URBANA — In 1856, it was "a magnificent elm that attracted much attention not only because of its outstanding beauty and size," according to a 1961 index.
But passers-by who see an elm tree now will remember the location at 608 E. Main St. as the spot where Abraham Lincoln spoke to the citizens of Urbana in the shade of a tree.
That magnificent elm was removed sometime in the early 1900s, but Alderman Dennis Roberts, D-Ward 5, wants its memory to be secured with a new tree and a plaque that will be dedicated at 5:30 p.m. Monday.
He hopes the location will preserve Urbana's connection with the president and bolster local Lincoln lore.
Roberts first came across a picture of the elm tree when he was researching a book.
"There was this intriguing old photograph in the archive," Roberts said. "It was of a huge elm tree that used to grow in east Urbana."
The photo caption: "Big elm tree east of Big Four Shops under which Abe Lincoln made one of his famous speeches." That was enough to get Roberts digging.
He started looking at property deeds, old maps of the city and even used an obituary from the 1904 Champaign Daily Gazette to pinpoint the location. The obituary was for Nancy (Webber) Munhall, believed to be, at the time, Urbana's oldest resident at 73 years old who had been living in Urbana since 1832.
"The old elm tree at her home, said to be the largest in the county, played a prominent part in her life, and she always lived in sight of it," the obituary said. "When she died, the tree was just a few feet away. Mrs. Munhall stated to her children that seemingly the tree had not grown since she first saw it 70 years ago and believed it must be hundreds of years old. When she first came here the place was inhabited by Indians, and wolves howled around the door at night. There was nothing but prairie and wilderness and frame houses were unheard of."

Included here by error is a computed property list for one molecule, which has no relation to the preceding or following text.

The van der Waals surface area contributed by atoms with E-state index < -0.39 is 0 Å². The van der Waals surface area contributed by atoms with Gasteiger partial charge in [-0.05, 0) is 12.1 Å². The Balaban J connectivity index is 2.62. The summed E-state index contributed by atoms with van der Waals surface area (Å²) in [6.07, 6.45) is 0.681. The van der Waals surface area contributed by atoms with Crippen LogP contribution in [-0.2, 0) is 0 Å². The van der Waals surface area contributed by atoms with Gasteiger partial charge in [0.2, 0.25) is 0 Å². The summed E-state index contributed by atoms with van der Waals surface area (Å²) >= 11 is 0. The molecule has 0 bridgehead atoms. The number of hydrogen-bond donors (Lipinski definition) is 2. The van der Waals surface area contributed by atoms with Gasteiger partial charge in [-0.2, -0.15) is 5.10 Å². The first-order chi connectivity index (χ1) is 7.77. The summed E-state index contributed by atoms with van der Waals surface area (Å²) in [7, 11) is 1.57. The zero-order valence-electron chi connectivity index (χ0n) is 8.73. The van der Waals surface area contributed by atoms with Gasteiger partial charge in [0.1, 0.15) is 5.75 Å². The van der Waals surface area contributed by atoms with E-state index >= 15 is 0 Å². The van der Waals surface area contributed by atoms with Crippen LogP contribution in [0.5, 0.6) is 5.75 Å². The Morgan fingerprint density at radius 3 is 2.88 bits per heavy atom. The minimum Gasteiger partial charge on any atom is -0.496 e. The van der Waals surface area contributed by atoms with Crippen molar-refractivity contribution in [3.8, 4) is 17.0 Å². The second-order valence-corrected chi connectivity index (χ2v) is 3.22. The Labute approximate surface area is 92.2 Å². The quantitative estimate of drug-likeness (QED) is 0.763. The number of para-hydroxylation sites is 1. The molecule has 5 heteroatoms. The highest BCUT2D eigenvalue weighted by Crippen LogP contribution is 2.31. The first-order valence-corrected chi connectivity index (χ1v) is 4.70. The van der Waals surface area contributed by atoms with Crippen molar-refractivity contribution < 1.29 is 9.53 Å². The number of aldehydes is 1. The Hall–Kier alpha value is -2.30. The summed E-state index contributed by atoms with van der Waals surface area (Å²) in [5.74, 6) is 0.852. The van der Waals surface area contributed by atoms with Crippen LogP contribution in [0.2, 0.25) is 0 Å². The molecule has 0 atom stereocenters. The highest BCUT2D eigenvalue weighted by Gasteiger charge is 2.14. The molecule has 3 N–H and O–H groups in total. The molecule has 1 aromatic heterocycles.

Roberts thinks he has the location of the elm tree pinpointed to within 200 feet of its original location, and he helped arrange with AutoZone, the current owner of the property, to plant a new elm tree at the spot.
But that still left a major question: What did Abraham Lincoln say under the tree? It took some more digging.
Old newspaper reports recounted a Sept. 17, 1856, all-day rally for John C. Fremont, the Republican Party's first-ever presidential candidate, that was held in Webber's Grove in east Urbana. Lincoln, who would be the party's candidate four year later, spoke there.
"A most sumptuous repast was then served up by the ladies of Urbana, after which the people again assembled at different stands," according to the Chicago Democratic Press.
A Sept. 25, 1856, edition of the Urbana Union published an editorial recalling the speech, during which Lincoln "pleaded the case" for a fledgling Republican Party.
"No one can listen to Mr. Lincoln and with an unbiased mind fail to be convinced of the truth of his position and the honesty of his purpose," the editorial stated. "He is a first-class orator, eloquent, argumentative and a perfect lion in any controversy or cause."
The dates and the locations lined up. Roberts had his match.
He wanted to preserve the site's history, he said, because so many Lincoln-related locations in Urbana have been lost. It makes sense that Lincoln would have visited Urbana often on his rounds on the judicial circuit or during political campaigns, but not many of those events have been preserved in oral or written histories.
Even the original elm tree had been lost until an old photo surfaced, and Roberts said this memory can be saved with a new elm tree.
"It's totally cool, I think," Roberts said.